The lack of blood and oxygen to the brain can affect the patient’s mental state. Symptoms like confusion, disorientation, and drowsiness. Depending on how bad the symptoms are, this can even lead to a loss of consciousness.
8. Urinary output
Fewer fluids of all sorts mean less urine or possibly no urinary output at all.
So, the symptoms are very uncomfortable and potentially dangerous. And since a number of them are quite similar to other medical issues, it’s very important to see a doctor for a proper diagnosis.
Diagnosis of Hypovolemia
Hypovolemia is a bit of a medical emergency. If you are exhibiting symptoms, it’s best to get yourself checked out, because symptoms don’t usually appear until your blood volume has decreased by 10% to 20%.
The doctor will take a look at you to see if your symptoms match up with those of hypovolemia. If the symptoms appear to be hypovolemia-induced, other tests will usually be administered to confirm the diagnosis. Those tests can include:
- Blood chemistry (these will also include blood tests to determine how well your kidney is functioning)
- Complete blood count (CBC)
- Ultrasound, X-ray, and CT scan
- Urinary catheterization
- Right heart catheterization (RHC)
They may also test your urine production capabilities, as this can reveal quite a bit about your situation, including how far along you may be in hypovolemia. Once all the tests come back, if you have a positive diagnosis of hypovolemia, you can move on to treatment.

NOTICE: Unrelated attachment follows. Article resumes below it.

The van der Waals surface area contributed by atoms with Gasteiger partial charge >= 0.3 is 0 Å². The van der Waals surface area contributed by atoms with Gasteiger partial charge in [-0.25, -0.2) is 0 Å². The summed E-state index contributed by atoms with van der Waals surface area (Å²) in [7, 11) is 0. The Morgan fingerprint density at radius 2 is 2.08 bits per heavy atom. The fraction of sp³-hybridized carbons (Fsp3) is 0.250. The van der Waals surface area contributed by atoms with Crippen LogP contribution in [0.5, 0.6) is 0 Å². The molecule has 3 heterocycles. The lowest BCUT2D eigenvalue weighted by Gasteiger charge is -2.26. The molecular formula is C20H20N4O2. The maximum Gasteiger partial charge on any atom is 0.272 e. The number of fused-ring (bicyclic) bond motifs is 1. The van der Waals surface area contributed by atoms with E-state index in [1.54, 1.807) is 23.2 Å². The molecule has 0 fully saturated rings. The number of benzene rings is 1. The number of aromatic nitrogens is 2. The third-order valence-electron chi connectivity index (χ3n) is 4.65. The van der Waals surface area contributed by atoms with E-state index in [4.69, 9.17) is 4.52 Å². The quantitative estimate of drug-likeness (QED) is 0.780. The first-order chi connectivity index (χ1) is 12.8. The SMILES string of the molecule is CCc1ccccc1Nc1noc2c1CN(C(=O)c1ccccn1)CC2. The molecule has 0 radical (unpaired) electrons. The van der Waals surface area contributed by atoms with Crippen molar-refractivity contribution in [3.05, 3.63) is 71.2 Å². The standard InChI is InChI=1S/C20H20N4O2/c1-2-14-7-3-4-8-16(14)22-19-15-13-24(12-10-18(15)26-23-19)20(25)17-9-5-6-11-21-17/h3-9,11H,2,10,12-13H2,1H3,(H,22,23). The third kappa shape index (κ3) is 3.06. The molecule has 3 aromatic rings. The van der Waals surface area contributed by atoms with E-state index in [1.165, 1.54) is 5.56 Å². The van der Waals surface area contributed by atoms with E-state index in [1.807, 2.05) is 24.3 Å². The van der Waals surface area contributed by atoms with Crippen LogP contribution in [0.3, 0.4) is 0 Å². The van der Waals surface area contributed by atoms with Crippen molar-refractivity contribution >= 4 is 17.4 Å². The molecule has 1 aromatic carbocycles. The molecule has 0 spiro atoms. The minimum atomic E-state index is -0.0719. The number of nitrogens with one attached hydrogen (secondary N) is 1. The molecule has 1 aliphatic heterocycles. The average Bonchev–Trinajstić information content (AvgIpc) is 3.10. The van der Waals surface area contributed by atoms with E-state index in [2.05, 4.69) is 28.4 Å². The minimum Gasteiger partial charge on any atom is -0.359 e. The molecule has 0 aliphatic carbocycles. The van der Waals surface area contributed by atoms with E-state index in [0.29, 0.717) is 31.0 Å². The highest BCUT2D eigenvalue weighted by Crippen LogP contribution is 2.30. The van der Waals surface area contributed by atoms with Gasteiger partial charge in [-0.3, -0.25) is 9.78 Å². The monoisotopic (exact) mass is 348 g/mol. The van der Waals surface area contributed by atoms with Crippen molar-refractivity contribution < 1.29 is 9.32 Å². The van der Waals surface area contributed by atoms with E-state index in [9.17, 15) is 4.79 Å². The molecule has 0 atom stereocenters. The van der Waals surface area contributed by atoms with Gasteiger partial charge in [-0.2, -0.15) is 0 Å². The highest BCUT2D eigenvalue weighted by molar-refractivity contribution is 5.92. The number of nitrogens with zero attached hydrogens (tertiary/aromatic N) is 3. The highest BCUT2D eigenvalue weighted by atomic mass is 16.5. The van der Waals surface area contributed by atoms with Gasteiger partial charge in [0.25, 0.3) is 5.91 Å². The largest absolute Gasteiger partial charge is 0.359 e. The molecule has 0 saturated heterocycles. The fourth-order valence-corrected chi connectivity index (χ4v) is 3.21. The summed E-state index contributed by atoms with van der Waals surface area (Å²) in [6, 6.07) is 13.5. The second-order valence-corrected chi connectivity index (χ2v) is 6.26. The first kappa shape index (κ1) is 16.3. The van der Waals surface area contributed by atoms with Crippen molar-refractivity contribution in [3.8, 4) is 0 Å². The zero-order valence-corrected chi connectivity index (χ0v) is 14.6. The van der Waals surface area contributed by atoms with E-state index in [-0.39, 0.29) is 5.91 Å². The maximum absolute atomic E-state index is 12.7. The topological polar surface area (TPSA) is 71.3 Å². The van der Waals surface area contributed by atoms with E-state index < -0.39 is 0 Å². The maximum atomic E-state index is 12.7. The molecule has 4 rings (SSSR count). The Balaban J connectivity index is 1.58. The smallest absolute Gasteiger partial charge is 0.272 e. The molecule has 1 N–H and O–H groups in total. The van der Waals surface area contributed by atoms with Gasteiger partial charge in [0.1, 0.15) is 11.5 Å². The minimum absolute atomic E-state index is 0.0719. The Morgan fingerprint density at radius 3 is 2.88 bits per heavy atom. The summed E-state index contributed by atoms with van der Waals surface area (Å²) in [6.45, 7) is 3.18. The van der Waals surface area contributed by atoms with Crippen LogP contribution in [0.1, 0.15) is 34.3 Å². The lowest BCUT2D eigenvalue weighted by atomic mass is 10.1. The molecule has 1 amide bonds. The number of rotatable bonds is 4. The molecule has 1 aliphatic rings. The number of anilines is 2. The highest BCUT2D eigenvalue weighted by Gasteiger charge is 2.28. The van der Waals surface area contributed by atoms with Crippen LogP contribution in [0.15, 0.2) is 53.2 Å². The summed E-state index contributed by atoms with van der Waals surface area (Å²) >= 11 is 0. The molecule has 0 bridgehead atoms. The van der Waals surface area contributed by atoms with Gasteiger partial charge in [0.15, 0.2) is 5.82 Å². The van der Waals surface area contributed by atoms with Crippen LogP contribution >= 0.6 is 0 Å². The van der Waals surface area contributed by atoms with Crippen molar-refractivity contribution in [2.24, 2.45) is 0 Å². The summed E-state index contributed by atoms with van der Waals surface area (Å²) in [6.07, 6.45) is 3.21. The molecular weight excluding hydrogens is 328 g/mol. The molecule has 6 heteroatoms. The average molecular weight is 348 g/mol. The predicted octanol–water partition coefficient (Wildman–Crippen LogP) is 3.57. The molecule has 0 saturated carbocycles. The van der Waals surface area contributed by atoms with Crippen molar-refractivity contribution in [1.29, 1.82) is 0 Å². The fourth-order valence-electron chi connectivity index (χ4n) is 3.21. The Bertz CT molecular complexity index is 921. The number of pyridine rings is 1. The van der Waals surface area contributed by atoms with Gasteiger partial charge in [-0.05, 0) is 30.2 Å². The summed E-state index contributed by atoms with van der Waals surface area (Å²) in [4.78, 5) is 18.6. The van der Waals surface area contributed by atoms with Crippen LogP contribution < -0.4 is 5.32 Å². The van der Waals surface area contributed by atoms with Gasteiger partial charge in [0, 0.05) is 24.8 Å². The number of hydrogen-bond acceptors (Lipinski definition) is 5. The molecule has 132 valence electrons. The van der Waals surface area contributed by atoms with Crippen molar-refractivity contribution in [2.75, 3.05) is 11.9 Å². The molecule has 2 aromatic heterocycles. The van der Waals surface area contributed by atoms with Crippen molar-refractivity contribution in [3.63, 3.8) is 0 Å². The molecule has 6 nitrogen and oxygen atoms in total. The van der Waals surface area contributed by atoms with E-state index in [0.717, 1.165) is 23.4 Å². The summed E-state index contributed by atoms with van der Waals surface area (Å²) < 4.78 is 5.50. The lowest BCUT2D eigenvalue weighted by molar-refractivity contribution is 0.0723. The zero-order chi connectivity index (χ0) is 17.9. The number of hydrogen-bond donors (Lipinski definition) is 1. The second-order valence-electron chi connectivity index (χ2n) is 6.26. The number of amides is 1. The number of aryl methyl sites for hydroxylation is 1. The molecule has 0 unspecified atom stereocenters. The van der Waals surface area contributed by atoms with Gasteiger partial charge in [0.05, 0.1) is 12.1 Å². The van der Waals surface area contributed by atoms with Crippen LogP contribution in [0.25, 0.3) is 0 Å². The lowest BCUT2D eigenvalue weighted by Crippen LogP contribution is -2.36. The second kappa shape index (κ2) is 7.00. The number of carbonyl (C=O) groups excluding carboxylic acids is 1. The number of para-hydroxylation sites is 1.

Treatment of hypovolemia should begin relatively quickly after a positive diagnosis, as the symptoms and the ailment itself can be very punishing to the body.
If you are lucky and caught it at a fairly early stage, low blood volume can be treated rather swiftly. Hydration with drinks designed to replace sugars and electrolytes is a must, and you will probably need donor blood in order to get back up to proper levels.
Aftercare includes keeping an eye on your situation and eating meals that are fairly high in protein for a few days.
If the hypovolemia has reached a more advanced state, you will require a longer hospital stay. You will more than likely need intravenous fluids, and medications like dobutamine, epinephrine, dopamine, and norepinephrine may be necessary in order to get your heart rate back to normal.
Doctors will also monitor your heart to see if there were any lasting effects.
The effects of hypovolemia are nothing to laugh at. Due to the poor circulation in the limbs caused by hypovolemia, gangrene is very much a possibility.
If the corresponding death and decay of tissue is extensive, it could mean the amputation of a limb. Organ damage, especially to the kidneys and heart, is also a very real possibility. And keep in mind: This may occur on top of recovering from an injury that caused the hypovolemia in the first place.
Hypovolemia: Get Medical Attention!
Hypovolemia can do a lot of damage to your body if it goes unchecked for too long, and it can even take your life. If you think you may be experiencing symptoms associated with hypovolemia, it’s best to get it checked out right away by a medical professional. The sooner you get it checked out, the better off you will be. Luckily, treatment can be fairly easy and just take some time.
“Hypovolemia,” Healthgrades; https://www.healthgrades.com/conditions/hypovolemia–symptoms, last accessed May 5, 2017.
Nall, R., Gotter, A., “Hypovolemic Shock,” Healthline, April 28, 2016; http://www.healthline.com/health/hypovolemic-shock#overview1, last accessed May 5, 2017.
“Hypovolemia,” How’s Health; http://howshealth.com/hypovolemia/#Hypovolemia_Causes, last accessed May 5, 2017.